Shlomo and the two Hirams, as the midrash notes, carried the same theme into the first Beit haMikdash. Shlomo, the king from Yehudah, paired first with a descendant of Bilhah’s son Naftali and then a descendant of Bilhah’s other son Dan to assemble the first permanent home of HaShem. Indeed, Hiram of Dan and Betzalel of Yehudah are both described as being Divinely invested with חכמה and תבונה, knowledge and wisdom; these traits can exist in anyone, regardless of family history.

Abarbanel (Melachim I 7:14) makes this point even stronger in his explanation of Hiram’s lineage. Regarding both Hiram the elder and Hiram the younger, the prophet notes that their fathers were “men of Tyre.” Noting that Tyre might simply refer to a geographic origin, Abarbanel then adds that Hiram might actually have been a product of an intermarriage:

It is possible to say that he was Tyrean from birth, as the text suggests, and his wife was Jewish, and she married him for some reason – because she had been taken captive, or for some other reason.

This possibility underscores the message of the midrash above, that a Jew is Jew, regardless of his background, and that any of us can grow to greatness.

It is natural for human beings to assume that spiritual character is an inherited trait and that certain lines are more gifted than others, but the description of Hiram’s lineage teaches us that our natural inclination is incorrect. No Jew should ever say, “I am predisposed to spiritual weakness,” or, “My ancestors handicapped me.” Certainly, all of us are gifted with certain basic talents – but anyone who is willing to invest the effort is given the opportunity to develop those talents to the fullest.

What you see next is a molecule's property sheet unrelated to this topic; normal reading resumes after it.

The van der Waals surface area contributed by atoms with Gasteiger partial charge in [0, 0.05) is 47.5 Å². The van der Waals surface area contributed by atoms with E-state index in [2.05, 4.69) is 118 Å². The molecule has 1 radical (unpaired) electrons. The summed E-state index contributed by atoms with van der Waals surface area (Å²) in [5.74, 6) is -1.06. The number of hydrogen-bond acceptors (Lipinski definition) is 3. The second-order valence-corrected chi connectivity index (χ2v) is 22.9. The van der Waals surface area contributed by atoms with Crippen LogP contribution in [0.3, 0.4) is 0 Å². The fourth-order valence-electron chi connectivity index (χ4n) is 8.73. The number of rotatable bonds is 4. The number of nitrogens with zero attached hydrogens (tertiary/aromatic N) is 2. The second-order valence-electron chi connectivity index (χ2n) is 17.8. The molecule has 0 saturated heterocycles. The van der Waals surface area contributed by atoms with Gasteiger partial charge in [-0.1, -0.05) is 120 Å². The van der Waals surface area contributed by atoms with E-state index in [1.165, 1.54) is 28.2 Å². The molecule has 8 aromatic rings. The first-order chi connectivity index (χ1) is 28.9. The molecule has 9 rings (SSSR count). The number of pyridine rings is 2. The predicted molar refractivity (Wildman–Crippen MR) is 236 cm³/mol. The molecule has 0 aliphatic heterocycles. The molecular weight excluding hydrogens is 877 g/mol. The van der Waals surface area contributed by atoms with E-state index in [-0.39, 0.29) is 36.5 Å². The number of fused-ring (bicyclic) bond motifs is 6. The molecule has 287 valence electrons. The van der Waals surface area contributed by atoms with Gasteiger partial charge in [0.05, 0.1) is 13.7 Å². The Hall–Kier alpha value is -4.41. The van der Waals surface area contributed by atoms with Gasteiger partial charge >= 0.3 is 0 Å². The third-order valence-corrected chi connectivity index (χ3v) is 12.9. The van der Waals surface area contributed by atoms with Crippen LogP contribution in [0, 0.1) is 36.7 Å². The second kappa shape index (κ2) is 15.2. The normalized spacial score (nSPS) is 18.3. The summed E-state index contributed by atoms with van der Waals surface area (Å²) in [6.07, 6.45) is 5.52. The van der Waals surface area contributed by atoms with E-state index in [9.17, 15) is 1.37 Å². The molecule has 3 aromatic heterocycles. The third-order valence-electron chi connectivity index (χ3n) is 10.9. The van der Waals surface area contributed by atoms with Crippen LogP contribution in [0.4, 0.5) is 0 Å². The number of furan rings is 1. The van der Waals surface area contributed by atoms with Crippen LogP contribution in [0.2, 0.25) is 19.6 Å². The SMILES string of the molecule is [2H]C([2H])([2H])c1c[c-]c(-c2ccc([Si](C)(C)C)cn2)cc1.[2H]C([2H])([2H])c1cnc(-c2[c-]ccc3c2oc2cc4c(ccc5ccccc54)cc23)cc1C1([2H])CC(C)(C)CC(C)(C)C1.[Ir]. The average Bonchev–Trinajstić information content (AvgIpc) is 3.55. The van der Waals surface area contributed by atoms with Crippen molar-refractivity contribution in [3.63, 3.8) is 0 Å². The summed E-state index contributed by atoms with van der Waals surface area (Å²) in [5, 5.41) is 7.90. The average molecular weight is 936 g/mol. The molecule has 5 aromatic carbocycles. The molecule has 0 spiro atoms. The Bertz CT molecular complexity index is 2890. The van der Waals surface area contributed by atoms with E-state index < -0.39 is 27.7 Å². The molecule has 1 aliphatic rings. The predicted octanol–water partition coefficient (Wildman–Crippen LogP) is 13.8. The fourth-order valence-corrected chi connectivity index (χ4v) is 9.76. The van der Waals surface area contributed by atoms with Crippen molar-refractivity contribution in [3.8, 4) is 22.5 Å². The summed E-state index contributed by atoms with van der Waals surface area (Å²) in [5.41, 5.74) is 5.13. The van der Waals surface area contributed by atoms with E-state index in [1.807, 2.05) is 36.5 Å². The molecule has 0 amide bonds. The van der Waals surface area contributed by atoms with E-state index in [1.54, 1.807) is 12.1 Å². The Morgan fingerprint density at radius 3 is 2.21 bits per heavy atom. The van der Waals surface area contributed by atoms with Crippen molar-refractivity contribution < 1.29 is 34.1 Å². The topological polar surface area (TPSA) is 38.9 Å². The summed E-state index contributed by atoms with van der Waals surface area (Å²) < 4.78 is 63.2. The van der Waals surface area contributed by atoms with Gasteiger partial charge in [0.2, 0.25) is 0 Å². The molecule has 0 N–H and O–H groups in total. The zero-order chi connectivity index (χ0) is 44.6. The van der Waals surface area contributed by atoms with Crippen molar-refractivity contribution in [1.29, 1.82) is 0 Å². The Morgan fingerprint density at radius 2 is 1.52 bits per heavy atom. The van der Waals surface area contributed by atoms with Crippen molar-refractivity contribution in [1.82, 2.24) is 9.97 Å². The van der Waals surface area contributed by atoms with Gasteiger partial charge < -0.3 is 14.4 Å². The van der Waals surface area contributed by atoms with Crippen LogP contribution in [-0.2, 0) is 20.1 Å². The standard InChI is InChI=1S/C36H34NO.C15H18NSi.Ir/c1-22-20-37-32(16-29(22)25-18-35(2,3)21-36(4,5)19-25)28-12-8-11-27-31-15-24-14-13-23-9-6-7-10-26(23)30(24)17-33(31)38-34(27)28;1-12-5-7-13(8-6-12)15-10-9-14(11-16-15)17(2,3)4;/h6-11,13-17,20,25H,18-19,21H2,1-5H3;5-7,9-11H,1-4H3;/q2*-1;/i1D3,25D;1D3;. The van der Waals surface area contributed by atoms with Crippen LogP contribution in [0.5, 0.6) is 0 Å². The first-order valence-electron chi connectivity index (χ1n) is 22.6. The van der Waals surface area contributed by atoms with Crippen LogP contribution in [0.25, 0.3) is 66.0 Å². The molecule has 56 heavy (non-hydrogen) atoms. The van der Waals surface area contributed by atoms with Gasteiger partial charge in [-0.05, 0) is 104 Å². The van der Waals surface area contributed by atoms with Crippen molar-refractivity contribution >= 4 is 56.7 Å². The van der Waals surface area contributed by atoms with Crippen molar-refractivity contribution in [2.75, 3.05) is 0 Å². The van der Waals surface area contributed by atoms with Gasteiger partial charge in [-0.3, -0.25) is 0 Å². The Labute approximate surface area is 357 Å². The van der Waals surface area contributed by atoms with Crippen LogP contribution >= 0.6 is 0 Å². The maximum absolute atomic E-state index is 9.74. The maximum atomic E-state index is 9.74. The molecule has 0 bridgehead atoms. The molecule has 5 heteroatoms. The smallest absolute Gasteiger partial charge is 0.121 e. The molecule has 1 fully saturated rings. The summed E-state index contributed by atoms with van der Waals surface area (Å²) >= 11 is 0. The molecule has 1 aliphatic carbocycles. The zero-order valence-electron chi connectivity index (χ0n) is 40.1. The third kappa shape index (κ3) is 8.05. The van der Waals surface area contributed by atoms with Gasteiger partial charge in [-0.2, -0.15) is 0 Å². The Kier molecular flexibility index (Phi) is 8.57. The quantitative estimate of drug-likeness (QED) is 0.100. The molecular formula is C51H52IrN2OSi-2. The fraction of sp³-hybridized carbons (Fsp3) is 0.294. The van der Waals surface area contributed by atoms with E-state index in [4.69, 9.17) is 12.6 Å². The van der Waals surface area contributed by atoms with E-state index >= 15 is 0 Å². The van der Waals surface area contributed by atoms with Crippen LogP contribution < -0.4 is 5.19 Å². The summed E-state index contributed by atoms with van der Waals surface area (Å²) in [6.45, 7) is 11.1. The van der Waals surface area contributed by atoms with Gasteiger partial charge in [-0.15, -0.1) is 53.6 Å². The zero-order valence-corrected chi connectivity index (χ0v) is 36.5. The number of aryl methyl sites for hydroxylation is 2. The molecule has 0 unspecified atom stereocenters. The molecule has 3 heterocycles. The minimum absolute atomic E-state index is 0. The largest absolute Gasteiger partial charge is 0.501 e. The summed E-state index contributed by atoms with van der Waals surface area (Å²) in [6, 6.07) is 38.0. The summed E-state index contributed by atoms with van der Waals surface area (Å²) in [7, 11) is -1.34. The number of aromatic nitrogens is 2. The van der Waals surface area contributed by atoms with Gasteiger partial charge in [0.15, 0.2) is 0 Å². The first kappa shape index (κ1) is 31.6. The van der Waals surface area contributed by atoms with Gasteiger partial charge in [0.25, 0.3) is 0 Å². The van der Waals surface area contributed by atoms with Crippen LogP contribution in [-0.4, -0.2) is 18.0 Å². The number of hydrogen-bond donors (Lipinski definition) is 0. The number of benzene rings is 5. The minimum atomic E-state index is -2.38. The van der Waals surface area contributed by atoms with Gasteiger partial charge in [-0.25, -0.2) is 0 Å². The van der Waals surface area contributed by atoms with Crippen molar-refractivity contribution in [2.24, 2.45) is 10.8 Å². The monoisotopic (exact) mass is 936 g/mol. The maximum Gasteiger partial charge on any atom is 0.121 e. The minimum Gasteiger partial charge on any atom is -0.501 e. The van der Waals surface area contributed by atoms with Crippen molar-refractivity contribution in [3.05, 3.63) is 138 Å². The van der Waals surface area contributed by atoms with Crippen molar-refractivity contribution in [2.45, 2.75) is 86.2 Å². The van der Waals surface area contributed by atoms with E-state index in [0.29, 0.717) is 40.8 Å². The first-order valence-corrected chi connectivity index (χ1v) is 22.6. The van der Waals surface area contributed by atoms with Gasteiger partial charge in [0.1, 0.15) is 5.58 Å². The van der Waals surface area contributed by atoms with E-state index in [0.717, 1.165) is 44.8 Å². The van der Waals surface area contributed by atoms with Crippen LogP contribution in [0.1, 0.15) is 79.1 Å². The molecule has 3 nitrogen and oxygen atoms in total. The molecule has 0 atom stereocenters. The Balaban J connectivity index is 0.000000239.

Rav Mordechai Elon adds that this message may have special relevance for Chanukah:8

Our Chanukah Torah reading recounts the gifts brought by each nasi (tribal prince) at the end of the Mishkan’s dedication. Despite the fact that each gift’s elements were identical, the Torah repeats every detail of each gift as if it were unique, emphasizing the importance of each individual. Then, at the end, the Torah sums up the gifts collectively and demonstrates that we are all as one before HaShem.

Rav Elon points out that the first nasi to bring a gift is Nachshon ben Aminadav, leader of Yehudah, and the last nasi to bring a gift is Achira ben Einan, leader of Naftali. With this we are taught, yet again, that the entire nation exists on the same plane. Each leader’s gift for the mishkan is significant, but each also functions as an equal part of the greater unity.

This message is also critical as we look toward the building of a third Beit haMikdash, for we are taught that our national unity is a prerequisite for the arrival of Mashiach.9 Further, this theme unites the two haftarot of Chanukah.

On the face of it, the two haftarot of Chanukah seem to be read out of order; the haftarah for the first Shabbat of Chanukah is Zecharyah’s foretelling of the second Beit haMikdash, and the haftarah for the second Shabbat of Chanukah describes Shlomo’s construction of the first Beit haMikdash. Why do we read these messages in reverse chronological order?

Tosafot Yom Tov10 cites the Ran to suggest that Zecharyah’s vision actually relates to a future time of Mashiach, and so it is more beloved to us than a description of the first Beit haMikdash.11

Certainly, Zecharyah’s message is more explicitly linked to a future time of mashiach, but, as noted above, Hiram’s message is also important for our eschatological future. On the day when we will truly stand together, when we look not at tribe and lineage but at the knowledge and understanding and talent of the individual, then we will merit a final חנוכת הבית for the בנין עדי עד, the eternal Beit haMikdash.


1. Megilah 31a assigns the haftarot of Chanukah.

2. Rashi, among others, renders this as “my father’s craftsman.”